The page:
Joshua Harold Burn

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Joshua Harold Burn
Born (1892-03-06)6 March 1892
Barnard Castle
Died 13 July 1981(1981-07-13) (aged 89)
Citizenship British
Nationality English
Fields Pharmacology
Influences Henry Dale, W. H. Gaskell, Frederick Gowland Hopkins, Joseph Barcroft
Notable awards Fellow of the Royal Society[1]

Joshua Harold Burn FRS[1] (6 March 1892 – 13 July 1981) was an English pharmacologist and Emeritus Professor of Pharmacology at Oxford University.[2]

Burn worked on the internal control of the body by the auto(matic)nomic nervous system, carrying out seminal work on the release of noradrenaline from these nerves and introducing the controversial Burn-Rand hypothesis.[3]

The Nobel Laureate John Vane claimed "If anyone can be said to have moulded the subject of pharmacology around the world, it is he".[4]

Life[edit]

Burn was born in Barnard Castle, County Durham, England.[5] He was educated at Barnard Castle School.[5] Burn entered Emmanuel College at the University of Cambridge in 1909 where he read the Natural Sciences Tripos.[5] He specialised in physiology for Part II.[6] His tutor was Frederick Gowland Hopkins. After receiving his BA he was awarded a research grant by Emmanuel College and a Michael Foster Studentship by the University. The next 18 months were spent in research with Joseph Barcroft.[7] Other figures in physiology at Cambridge at the time were Keith Lucas and the Nobel Laureates Archibald Hill and Edgar Adrian. In January 1914 Burn went to work for Henry Hallett Dale in London.

In October 1914 Burn enlisted in the army as a Signals Officer with the rank of corporal. By the end of 1917 he was required to return to England to finish his medical training. From 1920 to 1926 he worked with Henry Dale at the National Institute for Medical Research in Hampstead. His work involved the standardisation of medicines. In 1926 he became director of the Pharmacological Laboratories at the Pharmaceutical Society of Great Britain, again involved in the standardisation of medicines. Between 1926 and 1937 Burn had 44 co-workers, of which 30 came from overseas.[8] From 1933 he worked closely with Edith Bülbring.[8] In 1931 he was a founder member of the British Pharmacological Society and he was a member of the commission that produced the reforming British Pharmacopoeia in 1932.[8] In 1933 he was appointed Dean of The School of Pharmacy, University of London.

From 1937 to 1959 Burn held the chair of Pharmacology at the University of Oxford.[9] After the war, made his Burn Institute at South Parks Road, a center for the training of pharmacists. Over the years he had 162 academic staff, including John Robert Vane (1927-2004), one of three winners of the Nobel Prize in Physiology or Medicine in 1982.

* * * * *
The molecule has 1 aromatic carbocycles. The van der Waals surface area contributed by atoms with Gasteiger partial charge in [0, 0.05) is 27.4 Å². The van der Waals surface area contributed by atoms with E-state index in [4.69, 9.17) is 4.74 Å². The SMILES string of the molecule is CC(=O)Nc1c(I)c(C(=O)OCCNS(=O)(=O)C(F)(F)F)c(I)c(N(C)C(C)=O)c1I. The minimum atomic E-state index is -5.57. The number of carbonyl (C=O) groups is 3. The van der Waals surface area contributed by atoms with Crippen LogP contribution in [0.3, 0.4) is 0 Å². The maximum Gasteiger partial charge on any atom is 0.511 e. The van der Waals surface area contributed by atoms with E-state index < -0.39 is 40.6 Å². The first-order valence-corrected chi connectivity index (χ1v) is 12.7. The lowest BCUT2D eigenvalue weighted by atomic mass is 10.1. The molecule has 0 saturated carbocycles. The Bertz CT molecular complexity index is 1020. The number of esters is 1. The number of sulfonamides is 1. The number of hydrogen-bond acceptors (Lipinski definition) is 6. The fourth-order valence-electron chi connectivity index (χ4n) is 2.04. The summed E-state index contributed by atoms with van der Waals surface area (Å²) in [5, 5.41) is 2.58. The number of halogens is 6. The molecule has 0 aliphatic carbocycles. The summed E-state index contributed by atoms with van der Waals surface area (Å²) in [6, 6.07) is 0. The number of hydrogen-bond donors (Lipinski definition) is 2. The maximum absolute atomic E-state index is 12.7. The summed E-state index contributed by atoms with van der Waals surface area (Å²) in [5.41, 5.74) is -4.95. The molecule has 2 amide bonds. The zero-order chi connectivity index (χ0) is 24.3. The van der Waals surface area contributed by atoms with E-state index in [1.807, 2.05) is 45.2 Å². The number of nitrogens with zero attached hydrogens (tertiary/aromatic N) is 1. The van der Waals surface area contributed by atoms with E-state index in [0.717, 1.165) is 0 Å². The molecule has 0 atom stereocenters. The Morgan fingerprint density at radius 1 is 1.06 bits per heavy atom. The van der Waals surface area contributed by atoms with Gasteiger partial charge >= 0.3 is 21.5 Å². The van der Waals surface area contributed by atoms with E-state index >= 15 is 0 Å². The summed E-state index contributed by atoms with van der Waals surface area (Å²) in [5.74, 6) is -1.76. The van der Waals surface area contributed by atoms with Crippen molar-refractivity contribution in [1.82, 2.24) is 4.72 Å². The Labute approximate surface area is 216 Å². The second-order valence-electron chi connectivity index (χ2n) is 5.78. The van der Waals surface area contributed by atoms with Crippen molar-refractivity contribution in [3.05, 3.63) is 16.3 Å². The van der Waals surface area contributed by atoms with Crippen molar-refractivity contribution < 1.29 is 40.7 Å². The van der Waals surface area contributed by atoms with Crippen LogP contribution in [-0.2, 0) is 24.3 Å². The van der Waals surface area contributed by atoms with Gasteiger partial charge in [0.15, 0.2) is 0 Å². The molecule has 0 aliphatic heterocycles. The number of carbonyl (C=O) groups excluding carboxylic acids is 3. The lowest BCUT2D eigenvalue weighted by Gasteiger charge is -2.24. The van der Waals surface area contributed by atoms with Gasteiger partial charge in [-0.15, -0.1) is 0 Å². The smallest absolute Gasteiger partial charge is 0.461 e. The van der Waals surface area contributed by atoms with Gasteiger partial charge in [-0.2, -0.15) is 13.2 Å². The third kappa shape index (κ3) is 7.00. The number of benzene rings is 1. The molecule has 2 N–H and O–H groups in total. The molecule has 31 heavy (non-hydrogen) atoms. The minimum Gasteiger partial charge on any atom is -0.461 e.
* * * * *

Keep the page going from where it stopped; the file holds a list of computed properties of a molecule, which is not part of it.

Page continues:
Burn was an honorary Doctor of Yale University, the University of Mainz and the University of Bradford. He was an honorary member of the British Pharmacological Society, the German Pharmacological Society and the Czechoslovakian Medical Society of Jan Evangelista Purkyně and a member of the Leopoldina and a Fellow of the Royal Society (elected 1942) .[1] In 1967 he received the Schmiedeberg-badge of the German Pharmacological Society and in 1979 the Wellcome Gold Medal of the British Pharmacological Society.

Publications[edit]

Methods of Biological Assay, 1928; Recent Advances in Materia Medica, 1931; Biological Standardization, 1937; Background of Therapeutics, 1948; Lecture Notes on Pharmacology, 1948; Practical Pharmacology, 1952; Functions of Autonomic Transmitters, 1956; The Principles of Therapeutics, 1957; Drugs, Medicines and Man, 1962; The Autonomic Nervous System, 1963; Our most interesting Diseases, 1964; A Defence of John Balliol, 1970

References[edit]

  1. ^ a b c Bulbring, E.; Walker, J. M. (1984). "Joshua Harold Burn. 6 March 1892-13 July 1981". Biographical Memoirs of Fellows of the Royal Society 30: 44. doi:10.1098/rsbm.1984.0002. JSTOR 769820. PMID 11616006.  edit
  2. ^ "BURN, Joshua Harold", Who Was Who, A & C Black, 1920–2008; online edn, Oxford University Press, Dec 2007 accessed 21 March 2012
  3. ^ http://www.bps.ac.uk/details/resourcesPage/4972511/JH_Burn_.html?cat=bps13f9aa5e4a4
  4. ^ Physiology or medicine: 1981-1990, Volume 6 By Tore Frängsmyr, Jan E. Lindsten, p142
  5. ^ a b c Joshua Harold Burn. 6 March 1892-13 July 1981 Edith Bülbring and J. M. Walker Page 47 of 44-89
  6. ^ http://archiveshub.ac.uk/data/gb483-burn
  7. ^ Joshua Harold Burn. 6 March 1892-13 July 1981 Edith Bülbring and J. M. Walker Page 48 of 44-89
  8. ^ a b c Joshua Harold Burn. 6 March 1892-13 July 1981 Edith Bülbring and J. M. Walker Page 52 of 44-89
  9. ^ Joshua Harold Burn. 6 March 1892-13 July 1981 Edith Bülbring and J. M. Walker Page 53 of 44-89

External links[edit]